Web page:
o one wants to be at sea and see a great wave about to crash onto them, toppling their boat. This is the moment the Japanese artist, Katsushika Hokusai, has printed in time. Now almost 200 years old, The Great Wave painting is still “making a splash” and there have been thousands of reproductions and prints. We will explore this famous Japanese art example in the article below.
Table of Contents
- 1 Artist Abstract: Who Was Katsushika Hokusai?
- 2 The Great Wave off Kanagawa by Katsushika Hokusai In Context
- 3 Formal Analysis: A Brief Compositional Overview
- 4 “Just Another Five More Years”
- 5 Frequently Asked Questions
Artist Abstract: Who Was Katsushika Hokusai?
Katsushika Hokusai was a Japanese Ukiyo-e painter, he was born on October 31, 1760, in the Katsushika city in Edo, Japan. Some sources state that his name was Kawamura Tokitaro, however, he apparently changed his name 30 times during his career as an artist. He grew up around artistry and began painting when he was around six years old.
He worked for a woodcarver during his teenage years and studied at Katsukawa Shunshō’s studio where he learned about Ukiyo-e woodblock printing; he was expelled from this school too. He became a well-known artist throughout Japan and Europe. He was married twice and had several children, one of which, named Oi, also became an artist. He apparently produced approximately 30,000 prints during his art career.
Self portrait as an old man (unknown date) by Katsushika Hokusai; Katsushika Hokusai, Public domain, via Wikimedia Commons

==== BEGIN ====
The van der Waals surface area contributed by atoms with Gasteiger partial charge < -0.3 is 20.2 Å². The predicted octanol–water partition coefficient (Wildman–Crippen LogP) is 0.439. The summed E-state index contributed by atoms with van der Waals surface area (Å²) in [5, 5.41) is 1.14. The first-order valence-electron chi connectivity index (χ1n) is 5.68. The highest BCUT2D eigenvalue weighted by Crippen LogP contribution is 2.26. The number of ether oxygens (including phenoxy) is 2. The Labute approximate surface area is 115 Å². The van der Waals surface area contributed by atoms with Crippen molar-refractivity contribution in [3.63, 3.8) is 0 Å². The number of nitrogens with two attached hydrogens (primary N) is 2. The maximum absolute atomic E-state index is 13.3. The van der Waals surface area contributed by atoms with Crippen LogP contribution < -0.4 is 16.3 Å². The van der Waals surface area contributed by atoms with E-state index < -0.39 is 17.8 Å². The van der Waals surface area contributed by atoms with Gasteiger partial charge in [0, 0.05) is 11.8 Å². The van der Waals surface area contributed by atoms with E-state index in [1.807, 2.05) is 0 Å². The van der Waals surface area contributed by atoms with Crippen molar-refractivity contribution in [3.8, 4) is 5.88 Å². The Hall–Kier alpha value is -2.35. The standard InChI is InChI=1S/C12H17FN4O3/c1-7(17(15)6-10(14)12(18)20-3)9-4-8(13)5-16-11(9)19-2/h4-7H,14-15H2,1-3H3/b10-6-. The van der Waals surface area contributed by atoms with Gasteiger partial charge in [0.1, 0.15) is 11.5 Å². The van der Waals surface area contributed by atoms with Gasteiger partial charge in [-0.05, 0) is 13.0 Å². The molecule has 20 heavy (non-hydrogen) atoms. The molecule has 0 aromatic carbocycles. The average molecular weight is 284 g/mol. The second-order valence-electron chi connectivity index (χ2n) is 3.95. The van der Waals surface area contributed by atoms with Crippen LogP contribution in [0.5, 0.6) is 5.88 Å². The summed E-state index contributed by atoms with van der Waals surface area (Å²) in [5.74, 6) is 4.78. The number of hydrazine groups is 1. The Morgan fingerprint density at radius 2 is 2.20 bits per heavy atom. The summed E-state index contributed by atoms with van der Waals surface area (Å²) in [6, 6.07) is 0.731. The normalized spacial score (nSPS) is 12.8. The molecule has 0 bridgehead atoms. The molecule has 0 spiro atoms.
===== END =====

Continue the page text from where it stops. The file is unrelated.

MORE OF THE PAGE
The Great Wave off Kanagawa by Katsushika Hokusai In Context
In Japanese, it is titled Kanagawa oki nama ura, which translates to “Under the Wave off Kanagawa”. This is the famous wave painting by Japanese artist Katsushika Hokusai, titled The Great Wave off Kanagawa in English. The painting is also dubbed as just The Great Wave.
Below we will discuss a brief contextual analysis of The Great Wave painting, answering questions like “When was The Great Wave off Kanagawa made?”, which was during the Edo period in Japan, as well as how it fits into the Hokusai paintings and his series of 36 paintings about Mount Fuji.
The Great Wave off Kanagawa (c. 1830-1832) by Katsushika Hokusai; Katsushika Hokusai, Public domain, via Wikimedia Commons
We will then provide a formal analysis, discussing the wave painting in more detail by looking at the subject matter and various stylistic elements like coloring, perspective, and so forth, all of which characterizes this famous Japanese art style, which is the woodblock print.
|Artist||Katsushika Hokusai (1760 to 1849)|
|Date Painted||c. 1830 to 1832|
|Medium||Polychrome woodblock print, ink and color on paper|
|Genre||Ukiyo-e woodblock print, Landscape art|
|Period / Movement||Edo period in Japan (1603 – 1867)|
|Dimensions||25.7 x 37.8 centimeters (around 10 x 14 inches)|
|Series / Versions||Part of the Thirty-Six Views of Mount Fuji series|
|Where Is It Housed?||The Metropolitan Museum of Art (MET), New York, United States|
|What It Is Worth||Estimated worth around millions of dollars|